What is your image of a witch?  Is she a crone with a big nose and warts or pretty and sparkly? The cinema has a lot to answer for in terms of how we visualize witches. Ok most are for children and clear definitions of good and evil are characterized by how they look or are dressed.  Simplistic but true. It will be interesting next year to see how they are depicted in the new film for grown ups, The Last Witch Hunter – already know they are evil! Mind you books use the same interpretation!  I have been reading a Roald Dahl classic to the library’s Saturday children’s club, no matter your age you can always enjoy a Roald Dahl book. I know I do The Witches is a tale, where a boy and his grandmother are attempting to find the Grand High Witch; now these witches look normal until they take off their masks and become the ugly warty stereotypes of an evil witch, which is what they are after all in the book. Thank goodness for Harry potter books and a slightly different perspective on witches. How do you imagine them?  All said witches get a pretty raw deal, hunted and immolated from the first law passed in 1541 to 1951; the practice of witchcraft  illegal in Britain.  After the repeal of the law witches and wiccans became more open. What is the difference between the two? Simple, Wiccan is a belief system and witchcraft is a practice. I thought it might be interesting to know more about this so look out for my next post…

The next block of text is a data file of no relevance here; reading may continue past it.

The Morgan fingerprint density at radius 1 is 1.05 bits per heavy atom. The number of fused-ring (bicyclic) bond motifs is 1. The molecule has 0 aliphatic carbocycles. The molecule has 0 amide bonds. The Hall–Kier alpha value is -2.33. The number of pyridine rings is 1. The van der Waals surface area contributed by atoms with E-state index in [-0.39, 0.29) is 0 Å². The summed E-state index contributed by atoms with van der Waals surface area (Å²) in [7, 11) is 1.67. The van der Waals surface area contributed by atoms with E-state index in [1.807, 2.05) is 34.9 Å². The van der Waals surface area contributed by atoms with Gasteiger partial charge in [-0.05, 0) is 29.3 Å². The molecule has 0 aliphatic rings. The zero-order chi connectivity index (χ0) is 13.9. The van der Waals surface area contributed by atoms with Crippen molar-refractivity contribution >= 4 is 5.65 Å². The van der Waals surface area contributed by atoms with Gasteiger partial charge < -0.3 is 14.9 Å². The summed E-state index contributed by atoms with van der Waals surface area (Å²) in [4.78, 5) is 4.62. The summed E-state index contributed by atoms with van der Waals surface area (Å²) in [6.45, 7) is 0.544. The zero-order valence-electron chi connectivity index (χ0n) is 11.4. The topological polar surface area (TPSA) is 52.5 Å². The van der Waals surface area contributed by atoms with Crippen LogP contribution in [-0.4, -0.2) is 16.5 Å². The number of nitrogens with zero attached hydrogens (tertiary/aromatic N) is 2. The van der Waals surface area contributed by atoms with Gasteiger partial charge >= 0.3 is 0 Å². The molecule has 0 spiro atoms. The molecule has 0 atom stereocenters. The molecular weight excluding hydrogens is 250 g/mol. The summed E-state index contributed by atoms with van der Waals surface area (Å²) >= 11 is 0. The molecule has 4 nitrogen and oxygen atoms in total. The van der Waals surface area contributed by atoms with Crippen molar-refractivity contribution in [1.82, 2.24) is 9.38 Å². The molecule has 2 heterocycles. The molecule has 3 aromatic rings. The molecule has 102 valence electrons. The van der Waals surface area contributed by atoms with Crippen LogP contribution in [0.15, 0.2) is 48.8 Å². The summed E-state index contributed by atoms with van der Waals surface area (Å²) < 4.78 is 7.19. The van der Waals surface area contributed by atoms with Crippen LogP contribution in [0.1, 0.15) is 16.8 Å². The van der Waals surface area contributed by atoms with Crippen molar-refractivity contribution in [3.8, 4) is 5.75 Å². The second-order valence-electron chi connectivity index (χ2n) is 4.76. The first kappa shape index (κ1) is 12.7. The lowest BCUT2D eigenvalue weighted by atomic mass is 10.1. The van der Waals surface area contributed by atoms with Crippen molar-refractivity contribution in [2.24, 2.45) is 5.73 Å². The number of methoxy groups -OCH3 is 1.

Terry Pratchets discworld book on witches


This posts book recommendation:, The Wyrd Sisters by Terry Pratchet another perspective on witches.  Disc World books are a passion with me so watch for more recommendations from this excellent author